- Baby Feeding
- Baby Health
- Anemia in Babies
- Asperger’s Syndrome in Babies
- Asthma in Babies
- Autism in Babies
- Baby Teething Fever
- Chicken Pox in Babies
- Cold in Babies
- Congenital Abnormalities
- Conjunctivitis In Babies
- Cradle Cap in Infants
- Down Syndrome in Babies
- Flat Head Syndrome in Baby
- Flu in Babies
- Healthy Diet For Toddlers
- Hiccups in Babies
- Hypoglycemia & Colic in Babies
- Immunization Schedule
- Irritable Bowel Syndrome
- Jaundice in Newborn
- Malaria in Babies
- Measles in Babies
- Nail Biting in Toddlers
- Nappy Rash
- Polio in Babies
- Restless Legs Syndrome
- Shaken Baby Syndrome
- Small Pox in Babies
- Temperature in Babies
- Tourette Syndrome in Babies
- Vomiting in Babies
- Baby Hygiene
- Baby Nursery
- Baby Safety
- Baby Sleep Patterns
Baby Safety Products
Question by cole2585:
What is your favorite stroller, automobile seat, or travel system and why?
I am a first-time mother (due Sept 10, 2010) but I have been a full-time nanny for 6 years, so I have an idea of what I want/do not want in a stroller/car seat. Ideally, I would like a travel system so that I can place the automobile seat in the stroller for convenience when my baby is sleeping but they can also be very bulky and heavy for me at 5’2″ and 110lbs. Some of the other features I was looking for in a stroller are:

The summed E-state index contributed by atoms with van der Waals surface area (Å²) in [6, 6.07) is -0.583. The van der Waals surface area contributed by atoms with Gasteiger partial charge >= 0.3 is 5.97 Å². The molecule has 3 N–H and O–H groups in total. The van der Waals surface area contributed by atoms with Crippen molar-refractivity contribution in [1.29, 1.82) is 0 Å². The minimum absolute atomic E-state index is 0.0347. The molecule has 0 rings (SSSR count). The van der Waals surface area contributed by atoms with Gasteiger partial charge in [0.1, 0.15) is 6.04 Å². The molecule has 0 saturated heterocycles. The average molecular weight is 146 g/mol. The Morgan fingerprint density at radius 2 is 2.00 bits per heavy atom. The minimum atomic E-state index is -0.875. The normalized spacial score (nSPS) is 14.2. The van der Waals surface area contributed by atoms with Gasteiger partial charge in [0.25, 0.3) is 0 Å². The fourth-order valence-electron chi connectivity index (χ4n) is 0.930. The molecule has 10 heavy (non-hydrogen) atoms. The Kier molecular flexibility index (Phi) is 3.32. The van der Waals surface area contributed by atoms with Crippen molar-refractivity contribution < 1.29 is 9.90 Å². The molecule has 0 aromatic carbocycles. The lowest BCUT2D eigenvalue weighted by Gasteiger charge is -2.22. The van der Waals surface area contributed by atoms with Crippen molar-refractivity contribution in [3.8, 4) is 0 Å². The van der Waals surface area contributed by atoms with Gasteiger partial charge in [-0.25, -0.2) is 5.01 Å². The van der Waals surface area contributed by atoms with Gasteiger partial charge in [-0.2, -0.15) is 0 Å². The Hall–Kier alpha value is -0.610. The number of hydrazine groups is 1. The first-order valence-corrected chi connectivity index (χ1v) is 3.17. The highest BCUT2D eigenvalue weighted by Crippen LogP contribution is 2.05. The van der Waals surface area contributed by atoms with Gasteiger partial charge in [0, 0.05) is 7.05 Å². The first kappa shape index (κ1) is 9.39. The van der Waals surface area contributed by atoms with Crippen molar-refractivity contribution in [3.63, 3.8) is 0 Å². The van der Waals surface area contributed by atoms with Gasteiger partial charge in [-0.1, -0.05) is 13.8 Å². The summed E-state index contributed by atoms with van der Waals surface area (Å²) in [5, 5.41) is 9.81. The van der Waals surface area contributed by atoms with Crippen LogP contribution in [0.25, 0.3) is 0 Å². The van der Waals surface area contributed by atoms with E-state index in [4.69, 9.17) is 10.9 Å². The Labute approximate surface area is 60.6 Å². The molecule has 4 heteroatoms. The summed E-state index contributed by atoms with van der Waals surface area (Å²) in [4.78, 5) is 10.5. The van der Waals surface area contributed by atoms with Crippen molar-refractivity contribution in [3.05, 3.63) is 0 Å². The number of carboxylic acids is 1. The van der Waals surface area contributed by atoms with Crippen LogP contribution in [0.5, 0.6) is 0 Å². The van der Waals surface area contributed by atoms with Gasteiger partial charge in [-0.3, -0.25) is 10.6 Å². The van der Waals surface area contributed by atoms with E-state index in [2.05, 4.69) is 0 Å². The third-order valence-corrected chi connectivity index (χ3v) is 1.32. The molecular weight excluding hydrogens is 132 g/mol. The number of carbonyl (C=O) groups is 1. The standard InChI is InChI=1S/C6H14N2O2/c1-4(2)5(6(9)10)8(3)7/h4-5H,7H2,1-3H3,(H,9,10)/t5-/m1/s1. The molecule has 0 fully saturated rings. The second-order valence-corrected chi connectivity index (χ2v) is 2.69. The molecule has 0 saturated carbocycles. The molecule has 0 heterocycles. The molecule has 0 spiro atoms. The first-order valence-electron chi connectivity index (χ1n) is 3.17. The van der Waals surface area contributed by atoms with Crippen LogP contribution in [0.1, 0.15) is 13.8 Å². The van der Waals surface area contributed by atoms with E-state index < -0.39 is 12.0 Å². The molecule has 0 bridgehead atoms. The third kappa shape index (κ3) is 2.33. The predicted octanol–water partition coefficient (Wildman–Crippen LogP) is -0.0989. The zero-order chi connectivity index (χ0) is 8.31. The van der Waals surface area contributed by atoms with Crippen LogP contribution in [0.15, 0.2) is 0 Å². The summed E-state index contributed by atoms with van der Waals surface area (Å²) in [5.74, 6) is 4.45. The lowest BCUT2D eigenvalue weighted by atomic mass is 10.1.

* A seat that fully reclines
* A footrest on the stroller that can be secured so that the stroller can make a bassinet (not one of my priorities, but a nice feature)
* A tray for the child (it doesn’t matter to me if there is a cup holder for my son or not because once he can use it the cup will end up on the ground anyway, that’s what toddlers do)
* At least one parent cup holder and a storage compartment of some kind near the handle
* A massive basket that can be accessed without disturbing a sleeping baby in the fully reclined position
* Straps that are simple to adjust and also simple to open/close with a squirming child either inside or in your arms
* Something that can fold up and fit into the trunk of my mid-size automobile with room to spare for other essentials or groceries
* Of coarse safety and durability so I can continue to use the stroller until my son is a toddler
In a automobile seat:
* Straps that are simple to adjust and also simple to open/close with a squirming child either inside or in your arms, especially in harsh weather since the winters here can get bad- I do not want to be fumbling with straps when I am hanging half outside of my automobile in a snow storm with my infant
* Comfortable fabric that is soft enough for a newborn but breathable enough not to make him sweaty and uncomfortable in the hot sticky weather – I also do not want anything that will get hot in the sun while it is sitting in my car
* Simple to install correctly and know that it is secured properly